by Sebastian Rotella ProPublica, Nov. 22, 2011, 9:52 a.m.This story was co-published with PBS FRONTLINE, which will air a film version today. Check local listings.
Prologue: Justice Denied
During a meeting overseas last summer, a senior U.S. official and Gen. Ashfaq Parvez Kayani, the chief of Pakistan’s armed forces, discussed a threat that has strained the troubled U.S.-Pakistani relationship since the 2008 Mumbai attacks: the Lashkar-i-Taiba militant group.
The senior U.S. official expressed concern that Zaki-ur-Rehman Lakhvi, a terrorist chief arrested for the brutal attacks in India, was still directing Lashkar operations while in custody, according to a U.S. government memo viewed by ProPublica. Gen. Kayani responded that Pakistan’s spy agency, the Inter-Services Intelligence Directorate (ISI), had told prison authorities to better control Lakhvi’s access to the outside world, the memo says. But Kayani rejected a U.S. request that authorities take away the cell phone Lakhvi was using in jail, according to the memo to Secretary of State Hillary Clinton and the National Security Council.The meeting was emblematic of the lack of progress three years after Lashkar and the ISI allegedly teamed up to kill 166 people in Mumbai, the most sophisticated and spectacular terror strike since the September 11 attacks. The U.S. government filed unprecedented charges against an ISI officer in the deaths of six Americans. Yet, Pakistani authorities have not arrested him or other accused masterminds. The failure to crack down on the jailed Lakhvi, whose trial has stalled, raises fears of new attacks on India and the West, counterterror officials say.
“Lakhvi is still the military chief of Lashkar,” a U.S. counterterror official said in an interview. “He is in custody but has not been replaced. And he still has access and ability to be the military chief. Don’t assume a Western view of what custody is.”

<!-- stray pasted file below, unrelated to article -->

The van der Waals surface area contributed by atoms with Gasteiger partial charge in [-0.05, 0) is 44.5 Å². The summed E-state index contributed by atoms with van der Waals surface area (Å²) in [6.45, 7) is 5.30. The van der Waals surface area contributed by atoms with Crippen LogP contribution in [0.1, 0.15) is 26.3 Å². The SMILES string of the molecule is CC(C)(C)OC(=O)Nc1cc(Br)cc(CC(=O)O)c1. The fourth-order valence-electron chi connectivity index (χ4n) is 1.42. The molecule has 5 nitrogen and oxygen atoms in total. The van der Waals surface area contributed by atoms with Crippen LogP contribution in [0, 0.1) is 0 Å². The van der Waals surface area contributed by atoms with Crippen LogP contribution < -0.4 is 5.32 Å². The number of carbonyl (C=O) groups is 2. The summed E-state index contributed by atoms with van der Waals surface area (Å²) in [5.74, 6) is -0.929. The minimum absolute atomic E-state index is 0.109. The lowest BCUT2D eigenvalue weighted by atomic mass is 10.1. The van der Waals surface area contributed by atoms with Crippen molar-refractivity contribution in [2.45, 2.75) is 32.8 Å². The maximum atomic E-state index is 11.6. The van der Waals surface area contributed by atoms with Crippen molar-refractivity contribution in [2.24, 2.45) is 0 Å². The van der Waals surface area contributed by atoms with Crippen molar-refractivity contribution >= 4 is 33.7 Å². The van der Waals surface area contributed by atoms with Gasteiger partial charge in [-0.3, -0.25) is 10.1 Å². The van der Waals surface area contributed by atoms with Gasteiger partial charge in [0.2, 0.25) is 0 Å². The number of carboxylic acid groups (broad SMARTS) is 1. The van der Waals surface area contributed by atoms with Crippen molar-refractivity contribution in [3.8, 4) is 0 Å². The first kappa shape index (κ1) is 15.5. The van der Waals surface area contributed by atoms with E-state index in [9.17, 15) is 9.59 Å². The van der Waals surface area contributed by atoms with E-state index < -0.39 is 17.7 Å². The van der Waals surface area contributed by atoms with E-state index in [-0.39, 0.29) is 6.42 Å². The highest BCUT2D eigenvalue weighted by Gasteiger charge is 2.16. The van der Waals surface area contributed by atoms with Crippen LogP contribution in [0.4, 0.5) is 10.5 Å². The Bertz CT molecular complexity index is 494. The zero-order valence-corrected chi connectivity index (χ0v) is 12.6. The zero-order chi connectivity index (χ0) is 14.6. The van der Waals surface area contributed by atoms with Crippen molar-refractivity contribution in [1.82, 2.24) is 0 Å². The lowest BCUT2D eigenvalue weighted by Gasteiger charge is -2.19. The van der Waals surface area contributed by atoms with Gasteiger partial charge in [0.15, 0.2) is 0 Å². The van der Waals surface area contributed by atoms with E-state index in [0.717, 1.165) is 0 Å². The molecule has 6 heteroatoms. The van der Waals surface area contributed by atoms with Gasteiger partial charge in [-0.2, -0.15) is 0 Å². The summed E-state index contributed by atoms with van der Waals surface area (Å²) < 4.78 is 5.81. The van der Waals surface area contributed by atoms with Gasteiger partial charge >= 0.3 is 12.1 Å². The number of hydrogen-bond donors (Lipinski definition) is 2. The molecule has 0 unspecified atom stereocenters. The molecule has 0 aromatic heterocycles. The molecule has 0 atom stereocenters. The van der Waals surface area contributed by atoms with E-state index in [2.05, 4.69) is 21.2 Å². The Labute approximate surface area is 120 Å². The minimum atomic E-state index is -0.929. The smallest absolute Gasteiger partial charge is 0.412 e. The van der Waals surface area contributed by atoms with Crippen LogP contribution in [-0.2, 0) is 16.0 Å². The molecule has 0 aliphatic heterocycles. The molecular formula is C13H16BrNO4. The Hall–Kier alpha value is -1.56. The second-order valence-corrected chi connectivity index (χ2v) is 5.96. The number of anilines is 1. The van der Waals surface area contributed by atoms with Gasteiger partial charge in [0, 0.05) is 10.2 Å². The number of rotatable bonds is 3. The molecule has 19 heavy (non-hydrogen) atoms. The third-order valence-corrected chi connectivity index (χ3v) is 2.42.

In the United States, stubborn questions persist about the case’s star witness, David Coleman Headley, a confessed Lashkar operative and ISI spy. The Pakistani-American’s testimony at a trial in Chicago this year revealed the ISI’s role in the Mumbai attacks and a plot against Denmark. It was the strongest public evidence to date of ISI complicity in terrorism.
But the trial shed little light on Headley’s past as a U.S. Drug Enforcement Administration informant and the failure of U.S. agencies to pursue repeated warnings over seven years that could have stopped his lethal odyssey sooner — and perhaps prevented the Mumbai attack.
U.S. officials say Headley simply slipped through the cracks. If that is true, his story is a trail of bureaucratic dysfunction. But if his ties to the U.S. government were more extensive than disclosed — as widely believed in India — an operative may have gone rogue with tragic results. Both scenarios reveal the kind of breakdowns that the government has spent billions to correct since the Sept. 11 attacks.
The Obama administration has not discussed results of an internal review of the case conducted last year, or disclosed whether any officials have been held accountable.
During an interview in Delhi, former Indian Home Secretary G.K. Pillai asserted that U.S. authorities know more about Headley than they have publicly stated. Several senior Indian security officials said they believe that U.S. warnings provided to India before the Mumbai attacks came partly from knowledge of Headley’s activities. They believe he remained a U.S. operative.
“David Coleman Headley, in my opinion, was a double agent,” said Pillai, who served in the top security post until this past summer. “He was working for both the U.S. and for Lashkar and the ISI.”
The CIA, FBI and DEA deny such allegations.